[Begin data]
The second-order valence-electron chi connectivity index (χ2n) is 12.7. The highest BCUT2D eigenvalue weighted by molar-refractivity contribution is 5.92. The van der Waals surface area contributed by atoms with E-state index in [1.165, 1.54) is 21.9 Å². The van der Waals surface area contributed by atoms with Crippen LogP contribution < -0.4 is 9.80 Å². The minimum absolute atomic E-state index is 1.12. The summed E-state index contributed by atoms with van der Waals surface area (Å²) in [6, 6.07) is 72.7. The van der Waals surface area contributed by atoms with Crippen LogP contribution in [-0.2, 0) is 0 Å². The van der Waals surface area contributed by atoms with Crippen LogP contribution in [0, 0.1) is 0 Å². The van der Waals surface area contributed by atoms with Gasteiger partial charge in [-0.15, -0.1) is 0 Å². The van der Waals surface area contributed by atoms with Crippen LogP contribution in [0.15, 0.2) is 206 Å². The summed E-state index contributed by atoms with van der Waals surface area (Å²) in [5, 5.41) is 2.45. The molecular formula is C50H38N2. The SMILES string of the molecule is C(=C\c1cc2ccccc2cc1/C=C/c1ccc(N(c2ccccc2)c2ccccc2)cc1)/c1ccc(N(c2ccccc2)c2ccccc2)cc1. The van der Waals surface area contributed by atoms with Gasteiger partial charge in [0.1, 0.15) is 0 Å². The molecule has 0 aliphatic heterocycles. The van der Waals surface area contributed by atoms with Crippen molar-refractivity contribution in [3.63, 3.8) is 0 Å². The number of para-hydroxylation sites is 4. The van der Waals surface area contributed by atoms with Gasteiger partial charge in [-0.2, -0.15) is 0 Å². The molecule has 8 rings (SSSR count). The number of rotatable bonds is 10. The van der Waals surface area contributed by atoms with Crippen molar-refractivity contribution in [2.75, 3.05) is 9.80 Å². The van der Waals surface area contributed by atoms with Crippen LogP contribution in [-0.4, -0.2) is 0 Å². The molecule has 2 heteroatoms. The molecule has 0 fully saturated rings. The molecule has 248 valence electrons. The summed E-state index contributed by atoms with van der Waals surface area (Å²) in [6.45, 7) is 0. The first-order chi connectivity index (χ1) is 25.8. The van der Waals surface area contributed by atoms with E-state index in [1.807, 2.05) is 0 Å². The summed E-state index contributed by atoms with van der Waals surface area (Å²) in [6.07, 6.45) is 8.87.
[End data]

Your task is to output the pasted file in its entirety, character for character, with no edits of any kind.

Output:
The second-order valence-electron chi connectivity index (χ2n) is 12.7. The highest BCUT2D eigenvalue weighted by molar-refractivity contribution is 5.92. The van der Waals surface area contributed by atoms with E-state index in [1.165, 1.54) is 21.9 Å². The van der Waals surface area contributed by atoms with Crippen LogP contribution < -0.4 is 9.80 Å². The minimum absolute atomic E-state index is 1.12. The summed E-state index contributed by atoms with van der Waals surface area (Å²) in [6, 6.07) is 72.7. The van der Waals surface area contributed by atoms with Crippen LogP contribution in [-0.2, 0) is 0 Å². The van der Waals surface area contributed by atoms with Crippen LogP contribution in [0, 0.1) is 0 Å². The van der Waals surface area contributed by atoms with Gasteiger partial charge in [-0.15, -0.1) is 0 Å². The van der Waals surface area contributed by atoms with Crippen LogP contribution in [0.15, 0.2) is 206 Å². The summed E-state index contributed by atoms with van der Waals surface area (Å²) in [5, 5.41) is 2.45. The molecular formula is C50H38N2. The SMILES string of the molecule is C(=C\c1cc2ccccc2cc1/C=C/c1ccc(N(c2ccccc2)c2ccccc2)cc1)/c1ccc(N(c2ccccc2)c2ccccc2)cc1. The van der Waals surface area contributed by atoms with Gasteiger partial charge in [0.1, 0.15) is 0 Å². The molecule has 0 aliphatic heterocycles. The van der Waals surface area contributed by atoms with Crippen molar-refractivity contribution in [3.63, 3.8) is 0 Å². The number of para-hydroxylation sites is 4. The van der Waals surface area contributed by atoms with Gasteiger partial charge in [-0.2, -0.15) is 0 Å². The molecule has 8 rings (SSSR count). The number of rotatable bonds is 10. The van der Waals surface area contributed by atoms with Crippen molar-refractivity contribution in [2.75, 3.05) is 9.80 Å². The van der Waals surface area contributed by atoms with Crippen LogP contribution in [-0.4, -0.2) is 0 Å². The molecule has 2 heteroatoms. The molecule has 0 fully saturated rings. The molecule has 248 valence electrons. The summed E-state index contributed by atoms with van der Waals surface area (Å²) in [6.45, 7) is 0. The first-order chi connectivity index (χ1) is 25.8. The van der Waals surface area contributed by atoms with E-state index in [1.807, 2.05) is 0 Å². The summed E-state index contributed by atoms with van der Waals surface area (Å²) in [6.07, 6.45) is 8.87.